July 15, 2006
'Edge': Still no hedge
Ex-Colt offers rim shots upon his return to city
By Phillip B. Wilsonmailto:email@example.com
Edgerrin James is back in town today. Relax, Indianapolis Colts fans. It's only for today.
The visit is for the Indiana Black Expo and his fans, not the Colts. The team's all-time leading rusher, who signed as a free agent with Arizona on March 12, has moved on in mind, body and free spirit.
And then some.
The carefree Floridian is looking so far into the future, he's already contemplating a probable induction into the Pro Football Hall of Fame.
"When I get to the Hall of Fame, I'm going to have to pick between a jersey for Arizona or the Colts," James said in a telephone interview.
"Edge" is in Indy to help longtime friend Amp Harris with the ninth annual "Saving Our Youth" celebrity basketball game at 6 p.m. today at the RCA Dome. Several Colts, including Dwight Freeney, Reggie Wayne and Bob Sanders, will be there. So, too, will Indiana Pacers star Jermaine O'Neal.
"Me and my boy Amp want to do it," James said. "We enjoy the Black Expo and I'm always going to come back for it."
James will sign autographs from 2:30-3:30 p.m. at the Indiana Convention Center's Hall F, booth 1806. At 10 p.m., he'll be the guest of honor for a public welcome-back party in the Sagamore Room.
His many friends will bemoan the fact he is no longer a Colt. James ran for 9,226 yards in seven seasons as a vital cog in the team's vaunted "Triplets" attack with quarterback Peyton Manning and receiver Marvin Harrison. Selected fourth overall by the Colts in 1999, James led the NFL in rushing each of his first two years, and last season was his fourth Pro Bowl selection.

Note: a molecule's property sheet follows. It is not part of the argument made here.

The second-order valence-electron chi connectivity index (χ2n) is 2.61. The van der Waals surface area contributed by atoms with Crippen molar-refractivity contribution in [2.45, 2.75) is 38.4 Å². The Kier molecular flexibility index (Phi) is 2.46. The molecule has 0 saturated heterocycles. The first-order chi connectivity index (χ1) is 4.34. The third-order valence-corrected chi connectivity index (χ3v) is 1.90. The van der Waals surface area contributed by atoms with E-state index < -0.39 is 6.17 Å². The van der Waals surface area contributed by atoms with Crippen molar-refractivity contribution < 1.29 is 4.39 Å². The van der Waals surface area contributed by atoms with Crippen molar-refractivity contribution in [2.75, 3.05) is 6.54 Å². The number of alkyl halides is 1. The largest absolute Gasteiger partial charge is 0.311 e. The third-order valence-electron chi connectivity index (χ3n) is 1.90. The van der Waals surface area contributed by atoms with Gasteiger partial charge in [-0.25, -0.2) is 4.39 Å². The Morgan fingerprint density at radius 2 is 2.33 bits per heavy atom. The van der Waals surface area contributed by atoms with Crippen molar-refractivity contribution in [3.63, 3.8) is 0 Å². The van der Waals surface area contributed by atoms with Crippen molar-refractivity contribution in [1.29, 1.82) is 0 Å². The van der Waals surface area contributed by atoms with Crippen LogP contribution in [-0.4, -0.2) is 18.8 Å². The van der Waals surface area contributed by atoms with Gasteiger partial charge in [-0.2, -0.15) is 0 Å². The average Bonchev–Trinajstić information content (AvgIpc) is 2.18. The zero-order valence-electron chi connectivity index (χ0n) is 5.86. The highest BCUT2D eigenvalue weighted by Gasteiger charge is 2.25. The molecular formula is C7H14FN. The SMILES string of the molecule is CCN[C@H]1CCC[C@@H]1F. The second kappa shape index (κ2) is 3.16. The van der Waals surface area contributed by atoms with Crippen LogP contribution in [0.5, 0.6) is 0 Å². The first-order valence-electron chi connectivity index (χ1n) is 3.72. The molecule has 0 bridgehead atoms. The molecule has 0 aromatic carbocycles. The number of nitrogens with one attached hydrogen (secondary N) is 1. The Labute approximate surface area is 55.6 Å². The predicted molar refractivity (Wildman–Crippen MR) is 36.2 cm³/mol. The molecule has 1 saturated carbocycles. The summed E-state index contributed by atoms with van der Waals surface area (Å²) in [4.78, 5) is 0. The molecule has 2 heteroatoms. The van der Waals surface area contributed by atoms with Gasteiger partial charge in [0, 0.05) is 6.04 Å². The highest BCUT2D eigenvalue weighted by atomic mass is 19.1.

But it wasn't enough to earn a multiyear contract with the Colts, who in recent years gave such rewards to Manning, Harrison, Wayne and tackle Ryan Diem. So James signed with Arizona for four years and $30 million with $11.5 million in first-season bonuses.
"I did everything I could do," said James, who turns 28 on Aug. 1. "A better door opened up for me."
In keeping with past comments, he didn't openly criticize Colts president Bill Polian or the team for not bringing him back. But there was an obvious tone to his take on why he ended up elsewhere.
"The people that know, they know. They know how important I am," James said. "I was a starter at the Pro Bowl (in February). Coaches and players vote on that.
"It's crazy. The fans know what I did for the team. They know what's going on. I'm just doing my thing in a different area code. I'm not going to argue about why this or why that didn't happen. Discuss that with the people who pull the trigger."
The Colts, particularly Polian, took a cautious approach in recent years with James because runners are more injury-prone the longer their careers extend. James tore up a knee in 2001 but returned the next year before it was fully healed and played hurt. Healthy the past two seasons, he ran for more than 1,500 yards in each.
"I will always be connected to the city of Indianapolis," he said. "It's going to be a long time before someone passes me as all-time leading rusher. I mean, I put in some years there.
"And I'm going to be in the Colts' Ring of Honor and the Cardinals'. At some point, (the Colts) will have to put me on there."
James, who never hid his disdain for frigid Indiana winters, is loving life in Arizona.
"I'm doing what I do. I'm having a ball and having a blast," he said. "It's heaven for me. I get to walk around in a tank top.
"I got rid of all my sweat suits and jackets. I left everything that was long sleeve with Cato June and Reggie Wayne. I don't need that stuff anymore."